Thus, at the end of the poem, Yeats uses words to suggest that Leda has made a full transformation from weak women to one with a sexual assertiveness that can only be described as a shudder and a power that is greater than Zeus's. Through this suggestion, Yeats also points out that women are different than the Greek's conception of them in the myth. Instead of being weak, his word choices argue that they are powerful enough to overcome even the greatest of powerful men, and that this struggle to become powerful is what makes them gain that ability.
Finally, the structure of Yeats' poem itself suggests Leda's eventual rise from a weak, sexually conquered, "staggering girl" (2), to a strong, sexually assertive woman. This can be seen, first, through the chronological nature of the poem. Content, imagery, and word choice all trace Leda's evolution in a chronological fashion. In the fist stanza, Leda is the weaker of the two -- her thighs are captured by the swan and her neck is in its beak. In the last stanza, however, Leda is the stronger. She has captured the swan's knowledge and power, leaving him weak enough to drop her. In between these two stanzas, Yeats traces her journey and struggle to power and sexual assertiveness. Thus, through structure, Yeats not only points out that Leda is, indeed, strong, but also he suggests that the processes that she goes through to obtain her strength are just as important as the end result. This is true for two reasons. First, Yeats implies Leda's true strength by allowing her to prove that newly acquired strength against someone who has had it for years. That is, by allowing Lena to, in a sense, conquer the swan that had just moments ago held her life in its hands through her newfound strength, Yeats suggests that Leda's strength is even more profound. Second, Yeats' attention to the journey suggests that women are not necessarily born with inherent strength and sexual assertiveness, as he seems to imply men are, but that they can acquire it through certain actions. He further implies that gaining strength and sexual assertiveness this way is more effective than simply having an inherent strength, as Leda is proved to be stronger than the swan at the end of the poem.
In addition to chronology, Yeats' is structure proves his suggestion regarding women's strength and sexual assertiveness in two other ways. First, Yeats uses a visual technique by setting the third stanza apart by its first line, which is further indented then the rest of the lines in the poem. This line reads, "being so caught up," and can be interpreted as either a reference to the image of Leda rising in her orgasm, Leda's entanglement with the swan, or the fact that she is "caught up" in Agamemnon's death (Yeats 12). By setting the line apart, however, as if it is caught up itself, Yeats supports the view that what Leda is caught up in is the orgasm, as well as her rise to power and sexual assertiveness. In addition, Yeats' use of rhetorical questions leave his conclusion up to interpretation. Still, the rhetorical question at the end of the poem can be interpreted as further emphasizing his point regarding Leda's newfound strength by suggesting that the conclusion is obvious. That is, readers can feel free to read some sarcasm into this structural element. Thus, through structure, Yeats emphasizes his theme regarding Leda's own strength and sexual assertiveness, while suggesting that it can be generalized to apply to all or most women.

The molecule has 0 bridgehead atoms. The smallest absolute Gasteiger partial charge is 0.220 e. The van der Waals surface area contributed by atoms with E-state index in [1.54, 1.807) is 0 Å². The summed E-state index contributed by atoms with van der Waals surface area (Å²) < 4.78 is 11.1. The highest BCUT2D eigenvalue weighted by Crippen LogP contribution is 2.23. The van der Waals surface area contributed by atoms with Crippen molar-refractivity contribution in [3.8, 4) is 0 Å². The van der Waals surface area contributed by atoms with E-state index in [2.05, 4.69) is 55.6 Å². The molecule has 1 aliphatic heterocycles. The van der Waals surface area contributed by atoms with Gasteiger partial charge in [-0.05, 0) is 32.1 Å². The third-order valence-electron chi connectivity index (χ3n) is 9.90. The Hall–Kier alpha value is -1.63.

Thus, Yeats' poem "Leda and the Swan" can certainly be read as a retelling of the Classic Greek Myth recounting the woman's union with Zeus in the form of the swan. A closer reading of the poem, however, suggests that it has great ambitions. While the events of the poem are the same as those contained in the myth, Yeats shows his brilliance by using three poetic techniques -- imagery, word choice, and structure -- to suggest a completely new theme. That theme is contrary to most interpretations of the classic Greek tale. Instead of presenting women as weak and sexually passive, Yeats suggests that women are both strong and sexually assertive. At first glance, readers might interpret this theme as Yeats' critique of sexism, but a more careful reading still reveals several sexist assumptions on the part of Yeats. For instance, he seems to imply that men are inherently strong and sexually assertive, while women must work for this strength. Further review and interpretation regarding the motivation of Yeats' themes is needed, but understanding how Yeats' retelling reversed the implications of the Greek myth is a point for discussion and debate.